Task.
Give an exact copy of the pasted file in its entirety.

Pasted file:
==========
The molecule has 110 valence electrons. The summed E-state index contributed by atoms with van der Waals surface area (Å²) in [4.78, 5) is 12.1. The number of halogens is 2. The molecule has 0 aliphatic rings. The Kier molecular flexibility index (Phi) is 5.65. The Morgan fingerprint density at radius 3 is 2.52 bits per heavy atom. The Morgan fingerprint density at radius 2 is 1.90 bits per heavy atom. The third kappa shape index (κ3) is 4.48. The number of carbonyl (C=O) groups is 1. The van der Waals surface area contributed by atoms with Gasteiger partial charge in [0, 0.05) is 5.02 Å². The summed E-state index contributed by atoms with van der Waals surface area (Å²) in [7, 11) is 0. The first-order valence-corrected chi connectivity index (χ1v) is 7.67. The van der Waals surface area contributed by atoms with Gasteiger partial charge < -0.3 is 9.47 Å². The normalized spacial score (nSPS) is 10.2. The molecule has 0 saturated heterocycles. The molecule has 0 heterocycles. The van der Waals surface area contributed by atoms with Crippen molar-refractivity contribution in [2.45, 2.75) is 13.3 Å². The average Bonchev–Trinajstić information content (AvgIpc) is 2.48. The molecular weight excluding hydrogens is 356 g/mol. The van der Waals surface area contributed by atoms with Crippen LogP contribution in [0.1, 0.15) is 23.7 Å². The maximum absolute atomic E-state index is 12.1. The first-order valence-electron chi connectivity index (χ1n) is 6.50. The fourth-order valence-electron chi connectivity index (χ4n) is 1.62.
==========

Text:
The molecule has 110 valence electrons. The summed E-state index contributed by atoms with van der Waals surface area (Å²) in [4.78, 5) is 12.1. The number of halogens is 2. The molecule has 0 aliphatic rings. The Kier molecular flexibility index (Phi) is 5.65. The Morgan fingerprint density at radius 3 is 2.52 bits per heavy atom. The Morgan fingerprint density at radius 2 is 1.90 bits per heavy atom. The third kappa shape index (κ3) is 4.48. The number of carbonyl (C=O) groups is 1. The van der Waals surface area contributed by atoms with Gasteiger partial charge in [0, 0.05) is 5.02 Å². The summed E-state index contributed by atoms with van der Waals surface area (Å²) in [7, 11) is 0. The first-order valence-corrected chi connectivity index (χ1v) is 7.67. The van der Waals surface area contributed by atoms with Gasteiger partial charge < -0.3 is 9.47 Å². The normalized spacial score (nSPS) is 10.2. The molecule has 0 saturated heterocycles. The molecule has 0 heterocycles. The van der Waals surface area contributed by atoms with Crippen molar-refractivity contribution in [2.45, 2.75) is 13.3 Å². The average Bonchev–Trinajstić information content (AvgIpc) is 2.48. The molecular weight excluding hydrogens is 356 g/mol. The van der Waals surface area contributed by atoms with Crippen LogP contribution in [0.1, 0.15) is 23.7 Å². The maximum absolute atomic E-state index is 12.1. The first-order valence-electron chi connectivity index (χ1n) is 6.50. The fourth-order valence-electron chi connectivity index (χ4n) is 1.62.